Once you’ve accepted the fact that you can’t understand shit, you’ll eventually go ahead and read the fucken booklet. What happens then can be puzzling but possibly an eye-opener of sorts – I mean, why would they even bother about lyrics at all if they are rendered absolutely incomprehensible by their delivery? I think the lyrical direction of the radically anti-establishment texts provides an answer to this: a) putting the question of how it sounds above comprehensibility further strengthens the whole “point” of the early grind band Napalm Death, which in my book is exploring the musical path to total defiance of everything “socially accepted”. This reflects in the lyrics as well. b) it exposes the band’s punk roots and shoes how even through the process of defying musical rules, the interest to deliver a plethora of messages (green, feminist, anarchist, pacifist, anti-anything corporate, you name it) has prevailed. And if you are not interested in all these theoretical bendings, this sentence is for you: the lyrics are strongly leftist, cynical, to the point and well-written. 9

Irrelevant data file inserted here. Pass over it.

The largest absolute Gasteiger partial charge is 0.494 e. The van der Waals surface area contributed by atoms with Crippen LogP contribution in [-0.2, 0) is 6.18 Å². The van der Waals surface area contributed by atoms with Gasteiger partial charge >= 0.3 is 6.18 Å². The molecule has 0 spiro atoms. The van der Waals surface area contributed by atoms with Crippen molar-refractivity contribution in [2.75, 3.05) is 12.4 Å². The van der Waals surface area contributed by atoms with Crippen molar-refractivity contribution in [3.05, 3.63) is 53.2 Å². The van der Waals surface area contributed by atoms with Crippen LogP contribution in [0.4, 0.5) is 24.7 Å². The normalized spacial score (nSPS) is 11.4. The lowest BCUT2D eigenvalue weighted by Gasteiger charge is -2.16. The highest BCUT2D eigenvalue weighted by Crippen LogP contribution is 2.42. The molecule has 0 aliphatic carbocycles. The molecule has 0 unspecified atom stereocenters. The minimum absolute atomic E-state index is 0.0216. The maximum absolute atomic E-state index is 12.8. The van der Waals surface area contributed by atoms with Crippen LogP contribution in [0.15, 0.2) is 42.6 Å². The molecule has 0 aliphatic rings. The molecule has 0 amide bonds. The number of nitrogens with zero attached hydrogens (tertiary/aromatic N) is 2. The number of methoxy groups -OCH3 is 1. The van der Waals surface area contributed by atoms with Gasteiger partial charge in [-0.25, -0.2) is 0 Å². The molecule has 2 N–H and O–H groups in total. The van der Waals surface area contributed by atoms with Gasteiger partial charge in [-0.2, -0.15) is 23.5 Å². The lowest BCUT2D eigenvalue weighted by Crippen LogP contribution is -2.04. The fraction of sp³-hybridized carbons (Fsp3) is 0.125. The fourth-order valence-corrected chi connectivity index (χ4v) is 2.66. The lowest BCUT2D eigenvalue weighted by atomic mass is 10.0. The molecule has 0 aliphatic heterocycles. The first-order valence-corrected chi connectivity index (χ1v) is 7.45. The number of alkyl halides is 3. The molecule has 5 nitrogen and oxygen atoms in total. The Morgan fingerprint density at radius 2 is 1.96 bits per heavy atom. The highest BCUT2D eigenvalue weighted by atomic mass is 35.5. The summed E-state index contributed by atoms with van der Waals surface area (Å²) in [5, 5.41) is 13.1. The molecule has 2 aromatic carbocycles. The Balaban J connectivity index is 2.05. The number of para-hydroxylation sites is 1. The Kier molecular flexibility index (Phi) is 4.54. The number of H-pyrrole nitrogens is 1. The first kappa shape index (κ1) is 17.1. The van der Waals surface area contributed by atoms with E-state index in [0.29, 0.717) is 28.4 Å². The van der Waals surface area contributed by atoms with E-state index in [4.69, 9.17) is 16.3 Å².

Cover art

In the vein of “Scum”, with more corpses, but less skulls and corporations. And the dude in the middle looks like some 80s TV show host desperate about his forthcoming commercial demise. It’s kind of typical for the style, but there’s nothing wrong with it either, except for not looking too cool. 6


I must admit I never really liked this one. 4


5. It’s got thank yous and lyrics, except for a the last few songs that are listed without them, for no apparent reason. That and a few band member pics, including one of Shane Embury at the age of 17 or something, and one of Mick Harris with his tongue out, which saves this from getting mere 5 points. 6